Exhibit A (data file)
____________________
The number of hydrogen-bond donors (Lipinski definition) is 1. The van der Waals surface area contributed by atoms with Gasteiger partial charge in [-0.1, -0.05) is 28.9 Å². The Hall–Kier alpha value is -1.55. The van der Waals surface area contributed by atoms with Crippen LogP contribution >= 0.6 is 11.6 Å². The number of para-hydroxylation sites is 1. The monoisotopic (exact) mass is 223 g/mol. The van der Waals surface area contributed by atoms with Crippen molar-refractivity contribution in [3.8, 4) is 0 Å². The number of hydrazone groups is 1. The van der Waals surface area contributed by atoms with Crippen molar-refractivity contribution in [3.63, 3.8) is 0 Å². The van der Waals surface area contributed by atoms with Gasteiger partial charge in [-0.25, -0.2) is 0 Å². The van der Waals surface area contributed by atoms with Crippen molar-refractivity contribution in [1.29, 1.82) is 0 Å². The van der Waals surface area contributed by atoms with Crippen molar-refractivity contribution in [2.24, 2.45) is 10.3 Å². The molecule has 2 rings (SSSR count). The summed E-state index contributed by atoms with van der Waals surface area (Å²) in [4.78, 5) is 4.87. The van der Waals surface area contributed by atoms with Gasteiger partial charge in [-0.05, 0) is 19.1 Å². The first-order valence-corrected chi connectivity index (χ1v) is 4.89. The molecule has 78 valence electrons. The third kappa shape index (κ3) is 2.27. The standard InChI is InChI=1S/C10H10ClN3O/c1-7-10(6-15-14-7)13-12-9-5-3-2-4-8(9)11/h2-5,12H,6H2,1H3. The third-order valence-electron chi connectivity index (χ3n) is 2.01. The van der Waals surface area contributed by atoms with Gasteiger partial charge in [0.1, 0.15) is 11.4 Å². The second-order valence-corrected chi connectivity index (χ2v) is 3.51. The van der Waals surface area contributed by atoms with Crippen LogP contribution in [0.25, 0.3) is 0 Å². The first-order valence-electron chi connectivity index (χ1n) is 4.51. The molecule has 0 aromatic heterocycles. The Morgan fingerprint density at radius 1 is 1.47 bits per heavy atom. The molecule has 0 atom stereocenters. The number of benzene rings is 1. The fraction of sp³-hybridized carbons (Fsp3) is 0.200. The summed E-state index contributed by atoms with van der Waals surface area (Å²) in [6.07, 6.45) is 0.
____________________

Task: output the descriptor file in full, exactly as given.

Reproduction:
The number of hydrogen-bond donors (Lipinski definition) is 1. The van der Waals surface area contributed by atoms with Gasteiger partial charge in [-0.1, -0.05) is 28.9 Å². The Hall–Kier alpha value is -1.55. The van der Waals surface area contributed by atoms with Crippen LogP contribution >= 0.6 is 11.6 Å². The number of para-hydroxylation sites is 1. The monoisotopic (exact) mass is 223 g/mol. The van der Waals surface area contributed by atoms with Crippen molar-refractivity contribution in [3.8, 4) is 0 Å². The number of hydrazone groups is 1. The van der Waals surface area contributed by atoms with Crippen molar-refractivity contribution in [3.63, 3.8) is 0 Å². The van der Waals surface area contributed by atoms with Gasteiger partial charge in [-0.25, -0.2) is 0 Å². The van der Waals surface area contributed by atoms with Crippen molar-refractivity contribution in [1.29, 1.82) is 0 Å². The van der Waals surface area contributed by atoms with Crippen molar-refractivity contribution in [2.24, 2.45) is 10.3 Å². The molecule has 2 rings (SSSR count). The summed E-state index contributed by atoms with van der Waals surface area (Å²) in [4.78, 5) is 4.87. The van der Waals surface area contributed by atoms with Gasteiger partial charge in [-0.05, 0) is 19.1 Å². The first-order valence-corrected chi connectivity index (χ1v) is 4.89. The molecule has 78 valence electrons. The third kappa shape index (κ3) is 2.27. The standard InChI is InChI=1S/C10H10ClN3O/c1-7-10(6-15-14-7)13-12-9-5-3-2-4-8(9)11/h2-5,12H,6H2,1H3. The third-order valence-electron chi connectivity index (χ3n) is 2.01. The van der Waals surface area contributed by atoms with Gasteiger partial charge in [0.1, 0.15) is 11.4 Å². The second-order valence-corrected chi connectivity index (χ2v) is 3.51. The van der Waals surface area contributed by atoms with Crippen LogP contribution in [0.25, 0.3) is 0 Å². The first-order valence-electron chi connectivity index (χ1n) is 4.51. The molecule has 0 aromatic heterocycles. The Morgan fingerprint density at radius 1 is 1.47 bits per heavy atom. The molecule has 0 atom stereocenters. The number of benzene rings is 1. The fraction of sp³-hybridized carbons (Fsp3) is 0.200. The summed E-state index contributed by atoms with van der Waals surface area (Å²) in [6.07, 6.45) is 0.